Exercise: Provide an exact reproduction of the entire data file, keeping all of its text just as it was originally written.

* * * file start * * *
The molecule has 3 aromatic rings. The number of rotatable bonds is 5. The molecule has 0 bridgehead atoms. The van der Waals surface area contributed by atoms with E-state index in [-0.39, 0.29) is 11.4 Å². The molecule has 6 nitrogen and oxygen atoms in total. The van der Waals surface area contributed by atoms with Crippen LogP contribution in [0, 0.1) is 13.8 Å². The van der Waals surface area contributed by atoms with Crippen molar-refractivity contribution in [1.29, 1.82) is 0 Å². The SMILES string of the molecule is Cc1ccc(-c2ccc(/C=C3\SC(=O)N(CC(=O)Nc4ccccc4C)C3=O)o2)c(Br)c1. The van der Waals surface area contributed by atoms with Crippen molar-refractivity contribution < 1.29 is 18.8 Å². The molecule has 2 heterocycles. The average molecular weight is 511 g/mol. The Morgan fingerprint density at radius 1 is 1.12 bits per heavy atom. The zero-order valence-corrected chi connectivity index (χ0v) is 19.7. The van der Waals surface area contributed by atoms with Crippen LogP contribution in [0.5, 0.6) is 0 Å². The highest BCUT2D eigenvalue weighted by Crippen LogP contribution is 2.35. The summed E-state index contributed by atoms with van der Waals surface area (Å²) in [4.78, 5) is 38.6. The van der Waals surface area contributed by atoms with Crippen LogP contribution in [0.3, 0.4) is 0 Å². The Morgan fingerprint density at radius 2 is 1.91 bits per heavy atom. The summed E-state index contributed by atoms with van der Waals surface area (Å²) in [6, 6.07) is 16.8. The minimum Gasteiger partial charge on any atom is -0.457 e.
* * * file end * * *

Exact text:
The molecule has 3 aromatic rings. The number of rotatable bonds is 5. The molecule has 0 bridgehead atoms. The van der Waals surface area contributed by atoms with E-state index in [-0.39, 0.29) is 11.4 Å². The molecule has 6 nitrogen and oxygen atoms in total. The van der Waals surface area contributed by atoms with Crippen LogP contribution in [0, 0.1) is 13.8 Å². The van der Waals surface area contributed by atoms with Crippen molar-refractivity contribution in [1.29, 1.82) is 0 Å². The SMILES string of the molecule is Cc1ccc(-c2ccc(/C=C3\SC(=O)N(CC(=O)Nc4ccccc4C)C3=O)o2)c(Br)c1. The van der Waals surface area contributed by atoms with Crippen molar-refractivity contribution < 1.29 is 18.8 Å². The molecule has 2 heterocycles. The average molecular weight is 511 g/mol. The Morgan fingerprint density at radius 1 is 1.12 bits per heavy atom. The zero-order valence-corrected chi connectivity index (χ0v) is 19.7. The van der Waals surface area contributed by atoms with Crippen LogP contribution in [0.5, 0.6) is 0 Å². The highest BCUT2D eigenvalue weighted by Crippen LogP contribution is 2.35. The summed E-state index contributed by atoms with van der Waals surface area (Å²) in [4.78, 5) is 38.6. The van der Waals surface area contributed by atoms with Crippen LogP contribution in [0.3, 0.4) is 0 Å². The Morgan fingerprint density at radius 2 is 1.91 bits per heavy atom. The summed E-state index contributed by atoms with van der Waals surface area (Å²) in [6, 6.07) is 16.8. The minimum Gasteiger partial charge on any atom is -0.457 e.